CALGARY, Alberta (Reuters) - Crude oil futures rose on Monday as firm global demand offset a strong dollar, although a holiday in the United States and much of Europe kept trading muted.
Front-month Brent crude LCOc1 gained 53 cents to $65.90 a barrel by 1750 GMT (01:50 p.m. EDT), after touching an intraday low of $64.72. U.S. crude CLc1 was up 8 cents at $59.80 a barrel.
The market drew support from figures showing strong demand across Asia and the United States.
“Global oil demand continues to surprise to the upside, with April data showing no signs of slowdown despite a pick-up in prices,” Energy Aspects said in a note.
Japan’s customs-cleared crude oil imports rose 9.1 percent year-on-year to 3.62 million barrels per day (bpd) in April, the Finance Ministry said.
In China, crude imports hit a record 7.4 million bpd last month, with healthy car sales countering a slowing economy.
In the United States, the peak summer driving season started with Memorial Day on Monday, and the American Automobile Association said road travel was expected to reach a 10-year high over the long weekend.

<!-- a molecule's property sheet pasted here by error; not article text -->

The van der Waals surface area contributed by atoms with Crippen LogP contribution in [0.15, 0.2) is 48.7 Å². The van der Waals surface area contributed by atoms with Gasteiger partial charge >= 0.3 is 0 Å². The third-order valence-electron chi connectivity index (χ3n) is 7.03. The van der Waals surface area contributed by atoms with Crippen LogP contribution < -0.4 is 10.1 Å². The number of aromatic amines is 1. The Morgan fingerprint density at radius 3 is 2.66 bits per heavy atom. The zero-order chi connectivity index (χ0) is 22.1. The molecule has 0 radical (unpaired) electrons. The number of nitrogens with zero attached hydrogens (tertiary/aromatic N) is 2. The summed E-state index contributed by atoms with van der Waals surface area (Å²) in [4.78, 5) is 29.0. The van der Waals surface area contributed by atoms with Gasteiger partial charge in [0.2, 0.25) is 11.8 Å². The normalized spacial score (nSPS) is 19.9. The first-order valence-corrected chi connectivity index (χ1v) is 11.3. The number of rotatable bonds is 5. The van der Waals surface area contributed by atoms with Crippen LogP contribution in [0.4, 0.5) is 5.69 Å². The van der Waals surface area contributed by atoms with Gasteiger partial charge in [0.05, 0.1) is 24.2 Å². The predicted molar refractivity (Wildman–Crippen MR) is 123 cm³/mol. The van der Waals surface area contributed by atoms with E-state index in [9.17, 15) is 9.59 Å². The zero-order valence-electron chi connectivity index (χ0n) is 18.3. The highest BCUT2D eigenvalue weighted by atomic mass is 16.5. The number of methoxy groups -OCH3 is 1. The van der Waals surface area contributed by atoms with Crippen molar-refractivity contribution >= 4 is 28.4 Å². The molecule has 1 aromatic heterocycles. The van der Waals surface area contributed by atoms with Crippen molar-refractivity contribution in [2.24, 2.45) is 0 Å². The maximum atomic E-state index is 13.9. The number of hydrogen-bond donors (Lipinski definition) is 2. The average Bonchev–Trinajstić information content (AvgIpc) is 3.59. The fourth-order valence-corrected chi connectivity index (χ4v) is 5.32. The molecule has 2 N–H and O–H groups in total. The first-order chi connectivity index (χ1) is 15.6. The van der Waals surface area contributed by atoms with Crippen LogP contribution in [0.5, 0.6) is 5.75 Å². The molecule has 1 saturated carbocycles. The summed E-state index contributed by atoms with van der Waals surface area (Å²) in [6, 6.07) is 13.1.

A strong dollar makes greenback-denominated crude oil less attractive for holders of other currencies.
“The overall fundamentals still point to a well-supplied market, a fact that should continue to put a ceiling on prices,” Barclays said.
Iran plans to raise its oil output by 170,000 bpd by March 2016, the official IRNA news agency cited an Iranian oil official as saying.
Iran, a member of the Organization of the Petroleum Exporting Countries (OPEC), aims to boost crude exports by up to 1 million bpd if Tehran and six major powers finalize a nuclear agreement by a June 30 deadline.
Unrest in the Middle East intensified on Monday as Islamic State poured fighters into the western Iraqi city of Ramadi.
In oil exporter Libya, warplanes from the official government attacked an oil tanker docked outside the city of Sirte on Sunday, wounding three people and setting the ship on fire, officials said.
It was the third confirmed strike by the internationally recognized government on oil tankers, part of a conflict between competing administrations and parliaments allied to armed factions fighting for control of the country.
Additional reporting by Himanshu Ojha in London and Henning Gloystein in Singapore; Editing by David Goodman, Dale Hudson and Marguerita Choy